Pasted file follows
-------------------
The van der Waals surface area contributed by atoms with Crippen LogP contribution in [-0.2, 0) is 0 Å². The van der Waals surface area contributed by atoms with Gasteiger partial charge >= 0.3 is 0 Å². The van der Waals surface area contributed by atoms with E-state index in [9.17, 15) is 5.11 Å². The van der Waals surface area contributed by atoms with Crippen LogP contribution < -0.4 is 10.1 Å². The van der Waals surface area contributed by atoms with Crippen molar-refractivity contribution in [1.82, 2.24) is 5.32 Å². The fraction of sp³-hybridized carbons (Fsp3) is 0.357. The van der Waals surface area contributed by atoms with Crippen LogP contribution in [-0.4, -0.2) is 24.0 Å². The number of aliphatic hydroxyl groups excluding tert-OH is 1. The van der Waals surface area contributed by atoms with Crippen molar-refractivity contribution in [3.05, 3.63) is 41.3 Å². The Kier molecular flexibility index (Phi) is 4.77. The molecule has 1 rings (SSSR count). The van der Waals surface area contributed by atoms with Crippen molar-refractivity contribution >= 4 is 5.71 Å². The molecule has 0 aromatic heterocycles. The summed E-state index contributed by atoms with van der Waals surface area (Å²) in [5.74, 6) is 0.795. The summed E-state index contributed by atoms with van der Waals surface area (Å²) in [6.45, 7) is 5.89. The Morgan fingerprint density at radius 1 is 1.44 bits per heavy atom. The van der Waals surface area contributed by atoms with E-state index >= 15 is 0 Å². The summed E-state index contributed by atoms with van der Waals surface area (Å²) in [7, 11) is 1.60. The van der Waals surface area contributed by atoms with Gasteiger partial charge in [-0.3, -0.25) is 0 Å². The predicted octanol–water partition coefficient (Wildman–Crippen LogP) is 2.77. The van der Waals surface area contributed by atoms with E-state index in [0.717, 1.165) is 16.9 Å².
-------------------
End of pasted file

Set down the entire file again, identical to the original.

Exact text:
The van der Waals surface area contributed by atoms with Crippen LogP contribution in [-0.2, 0) is 0 Å². The van der Waals surface area contributed by atoms with Gasteiger partial charge >= 0.3 is 0 Å². The van der Waals surface area contributed by atoms with E-state index in [9.17, 15) is 5.11 Å². The van der Waals surface area contributed by atoms with Crippen LogP contribution < -0.4 is 10.1 Å². The van der Waals surface area contributed by atoms with Crippen molar-refractivity contribution in [1.82, 2.24) is 5.32 Å². The fraction of sp³-hybridized carbons (Fsp3) is 0.357. The van der Waals surface area contributed by atoms with Crippen LogP contribution in [-0.4, -0.2) is 24.0 Å². The number of aliphatic hydroxyl groups excluding tert-OH is 1. The van der Waals surface area contributed by atoms with Crippen molar-refractivity contribution in [3.05, 3.63) is 41.3 Å². The Kier molecular flexibility index (Phi) is 4.77. The molecule has 1 rings (SSSR count). The van der Waals surface area contributed by atoms with Crippen molar-refractivity contribution >= 4 is 5.71 Å². The molecule has 0 aromatic heterocycles. The summed E-state index contributed by atoms with van der Waals surface area (Å²) in [5.74, 6) is 0.795. The summed E-state index contributed by atoms with van der Waals surface area (Å²) in [6.45, 7) is 5.89. The Morgan fingerprint density at radius 1 is 1.44 bits per heavy atom. The van der Waals surface area contributed by atoms with E-state index >= 15 is 0 Å². The summed E-state index contributed by atoms with van der Waals surface area (Å²) in [7, 11) is 1.60. The van der Waals surface area contributed by atoms with Gasteiger partial charge in [-0.3, -0.25) is 0 Å². The predicted octanol–water partition coefficient (Wildman–Crippen LogP) is 2.77. The van der Waals surface area contributed by atoms with E-state index in [0.717, 1.165) is 16.9 Å².